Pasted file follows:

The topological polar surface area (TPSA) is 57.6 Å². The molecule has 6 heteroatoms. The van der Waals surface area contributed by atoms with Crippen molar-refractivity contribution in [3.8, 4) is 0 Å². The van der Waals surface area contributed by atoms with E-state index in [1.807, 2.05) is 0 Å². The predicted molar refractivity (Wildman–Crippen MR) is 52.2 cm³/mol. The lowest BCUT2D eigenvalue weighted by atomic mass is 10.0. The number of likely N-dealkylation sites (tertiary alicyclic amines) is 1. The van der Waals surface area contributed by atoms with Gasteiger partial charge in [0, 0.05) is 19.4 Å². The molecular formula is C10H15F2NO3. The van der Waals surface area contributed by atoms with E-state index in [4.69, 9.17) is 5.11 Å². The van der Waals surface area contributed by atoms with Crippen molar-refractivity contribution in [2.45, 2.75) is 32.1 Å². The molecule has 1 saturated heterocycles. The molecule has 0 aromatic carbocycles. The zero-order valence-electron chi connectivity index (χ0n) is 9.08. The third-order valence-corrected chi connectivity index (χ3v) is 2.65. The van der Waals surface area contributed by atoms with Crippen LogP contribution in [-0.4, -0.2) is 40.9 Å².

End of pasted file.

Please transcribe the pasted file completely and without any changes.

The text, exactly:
The topological polar surface area (TPSA) is 57.6 Å². The molecule has 6 heteroatoms. The van der Waals surface area contributed by atoms with Crippen molar-refractivity contribution in [3.8, 4) is 0 Å². The van der Waals surface area contributed by atoms with E-state index in [1.807, 2.05) is 0 Å². The predicted molar refractivity (Wildman–Crippen MR) is 52.2 cm³/mol. The lowest BCUT2D eigenvalue weighted by atomic mass is 10.0. The number of likely N-dealkylation sites (tertiary alicyclic amines) is 1. The van der Waals surface area contributed by atoms with Gasteiger partial charge in [0, 0.05) is 19.4 Å². The molecular formula is C10H15F2NO3. The van der Waals surface area contributed by atoms with E-state index in [4.69, 9.17) is 5.11 Å². The van der Waals surface area contributed by atoms with Crippen molar-refractivity contribution in [2.45, 2.75) is 32.1 Å². The molecule has 1 saturated heterocycles. The molecule has 0 aromatic carbocycles. The zero-order valence-electron chi connectivity index (χ0n) is 9.08. The third-order valence-corrected chi connectivity index (χ3v) is 2.65. The van der Waals surface area contributed by atoms with Crippen LogP contribution in [-0.4, -0.2) is 40.9 Å².